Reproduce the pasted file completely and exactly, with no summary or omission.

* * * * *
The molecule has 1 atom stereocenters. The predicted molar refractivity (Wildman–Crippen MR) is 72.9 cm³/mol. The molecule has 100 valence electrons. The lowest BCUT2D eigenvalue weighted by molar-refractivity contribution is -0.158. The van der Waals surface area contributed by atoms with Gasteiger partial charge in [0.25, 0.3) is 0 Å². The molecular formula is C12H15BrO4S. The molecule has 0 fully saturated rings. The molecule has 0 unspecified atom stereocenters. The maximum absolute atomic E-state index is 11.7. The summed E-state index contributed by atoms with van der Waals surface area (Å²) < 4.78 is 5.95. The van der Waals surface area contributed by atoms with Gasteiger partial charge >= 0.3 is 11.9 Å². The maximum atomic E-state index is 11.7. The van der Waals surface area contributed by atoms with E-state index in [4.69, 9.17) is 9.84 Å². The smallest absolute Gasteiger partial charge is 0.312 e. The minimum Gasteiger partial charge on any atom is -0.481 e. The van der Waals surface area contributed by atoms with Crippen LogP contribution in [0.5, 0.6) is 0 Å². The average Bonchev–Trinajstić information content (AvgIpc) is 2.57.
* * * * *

The molecule has 1 atom stereocenters. The predicted molar refractivity (Wildman–Crippen MR) is 72.9 cm³/mol. The molecule has 100 valence electrons. The lowest BCUT2D eigenvalue weighted by molar-refractivity contribution is -0.158. The van der Waals surface area contributed by atoms with Gasteiger partial charge in [0.25, 0.3) is 0 Å². The molecular formula is C12H15BrO4S. The molecule has 0 fully saturated rings. The molecule has 0 unspecified atom stereocenters. The maximum absolute atomic E-state index is 11.7. The summed E-state index contributed by atoms with van der Waals surface area (Å²) < 4.78 is 5.95. The van der Waals surface area contributed by atoms with Gasteiger partial charge >= 0.3 is 11.9 Å². The maximum atomic E-state index is 11.7. The van der Waals surface area contributed by atoms with E-state index in [4.69, 9.17) is 9.84 Å². The smallest absolute Gasteiger partial charge is 0.312 e. The minimum Gasteiger partial charge on any atom is -0.481 e. The van der Waals surface area contributed by atoms with Crippen LogP contribution in [0.5, 0.6) is 0 Å². The average Bonchev–Trinajstić information content (AvgIpc) is 2.57.